Hospitality offers a huge range of job opportunities, from bar work and waiting on, event planning to chef or hotel manager. If you’re passionate about customer service and love working with people, hospitality could be a great choice for you.

What are the advantages?

  • Flexibility. Working hours can vary, with the potential for early or late shifts. There are a multitude of roles and opportunities – people will always need food, drink and accommodation.
  • If you’re a people person, connecting with new clients or guests every day, making them happy, can give you a real buzz.
  • The industry can offer unique challenges – problem solving and creative thinking skills are put to good use every day.
  • Career progression and developing highly transferable skills.

What are the challenges?

  • This sector works holidays, weekends and nights. This may work well for you and your family, or prove to be a real juggle.
  • Starting salaries can be comparatively low but there are plenty of opportunities to progress and if you are customer facing, you should benefit from tips.
  • Roles can often be high-pressure as you try to ensure every guest receives the best service. The ability to perform under pressure is a transferable skill for most professions.
  • Physical work – you’re likely to be on your feet much of the time, but the upside is that it can keep you fit while you work!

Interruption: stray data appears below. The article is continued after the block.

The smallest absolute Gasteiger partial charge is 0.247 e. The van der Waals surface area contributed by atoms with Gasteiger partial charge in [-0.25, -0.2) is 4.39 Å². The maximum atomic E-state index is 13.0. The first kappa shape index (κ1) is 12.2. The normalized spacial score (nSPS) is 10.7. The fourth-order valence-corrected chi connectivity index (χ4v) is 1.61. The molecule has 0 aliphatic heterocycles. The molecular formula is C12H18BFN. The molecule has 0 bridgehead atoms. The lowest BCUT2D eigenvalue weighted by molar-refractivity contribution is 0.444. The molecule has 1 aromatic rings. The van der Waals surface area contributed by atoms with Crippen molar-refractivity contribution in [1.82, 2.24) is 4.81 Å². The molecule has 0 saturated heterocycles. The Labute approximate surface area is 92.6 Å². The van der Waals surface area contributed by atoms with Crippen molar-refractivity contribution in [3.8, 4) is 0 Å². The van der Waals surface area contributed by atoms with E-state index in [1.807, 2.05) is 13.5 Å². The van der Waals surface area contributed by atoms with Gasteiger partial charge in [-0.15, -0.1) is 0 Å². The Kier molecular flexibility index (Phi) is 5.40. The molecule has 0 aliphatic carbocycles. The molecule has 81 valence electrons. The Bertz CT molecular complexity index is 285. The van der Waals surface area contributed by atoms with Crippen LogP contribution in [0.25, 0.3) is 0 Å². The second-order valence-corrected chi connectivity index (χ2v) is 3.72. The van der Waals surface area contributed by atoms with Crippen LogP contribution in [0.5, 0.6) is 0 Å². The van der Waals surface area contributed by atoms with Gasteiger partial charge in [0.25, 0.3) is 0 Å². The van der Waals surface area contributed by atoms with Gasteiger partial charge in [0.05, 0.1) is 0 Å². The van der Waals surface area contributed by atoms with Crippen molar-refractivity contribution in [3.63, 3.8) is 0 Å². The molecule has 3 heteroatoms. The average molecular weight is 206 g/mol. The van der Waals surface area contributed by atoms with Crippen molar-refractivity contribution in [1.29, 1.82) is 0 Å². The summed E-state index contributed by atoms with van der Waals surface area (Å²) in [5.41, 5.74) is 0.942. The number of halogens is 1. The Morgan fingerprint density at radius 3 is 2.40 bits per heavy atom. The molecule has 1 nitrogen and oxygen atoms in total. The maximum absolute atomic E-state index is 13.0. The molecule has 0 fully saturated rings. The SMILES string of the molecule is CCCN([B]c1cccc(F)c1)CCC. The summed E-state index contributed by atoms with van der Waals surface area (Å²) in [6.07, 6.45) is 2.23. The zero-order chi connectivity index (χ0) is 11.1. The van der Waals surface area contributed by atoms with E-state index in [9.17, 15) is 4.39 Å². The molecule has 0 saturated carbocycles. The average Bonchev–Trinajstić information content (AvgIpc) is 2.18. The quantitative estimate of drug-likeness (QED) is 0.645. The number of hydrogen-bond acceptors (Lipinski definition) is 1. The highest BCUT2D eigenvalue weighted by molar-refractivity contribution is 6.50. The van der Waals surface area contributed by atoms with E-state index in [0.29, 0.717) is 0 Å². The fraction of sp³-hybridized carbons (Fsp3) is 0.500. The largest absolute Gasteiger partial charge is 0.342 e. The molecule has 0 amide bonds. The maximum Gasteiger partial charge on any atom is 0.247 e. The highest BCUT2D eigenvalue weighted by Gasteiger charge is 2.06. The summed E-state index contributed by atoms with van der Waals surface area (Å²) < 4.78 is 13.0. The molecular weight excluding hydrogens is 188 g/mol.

Industry insight

We spoke to some forces-friendly employers in the hospitality industry to find out a bit more…

Compass Group UK is one of the largest employers in the UK, with more than 45,000 employees based across 6,000 plus locations. Compass provides catering, hospitality, cleaning, facilities management and more in healthcare, defence, education and workplaces as well as sports and leisure venues.

The company has a great understanding of military life, operating in many varied environments and defence sites. Last year, Compass launched a spouses’ policy recognising the impact military life can have on the non-serving partner’s career.

Hilton Hotels are another well-known forces-friendly employer.

Elysha Roberts, the company’s Talent Acquisition Co-ordinator, says: “We are committed to an inclusive workforce that fully represents many different cultures, backgrounds and viewpoints.

“Our global brands provide workplaces for people from all walks of life to connect, creating a welcoming environment.

“With extensive career development opportunities, dynamic support for learning and leadership development plus an innovative culture committed to supporting your wellbeing, you have all of the resources you need to succeed.”

Parkdean Resorts is the leading operator of holiday parks in the UK, with a total of 66 parks nationwide.

The company is proud to promote hospitality as a long-term career path, with over 250 job roles available and extensive training opportunities, including academies and apprenticeships.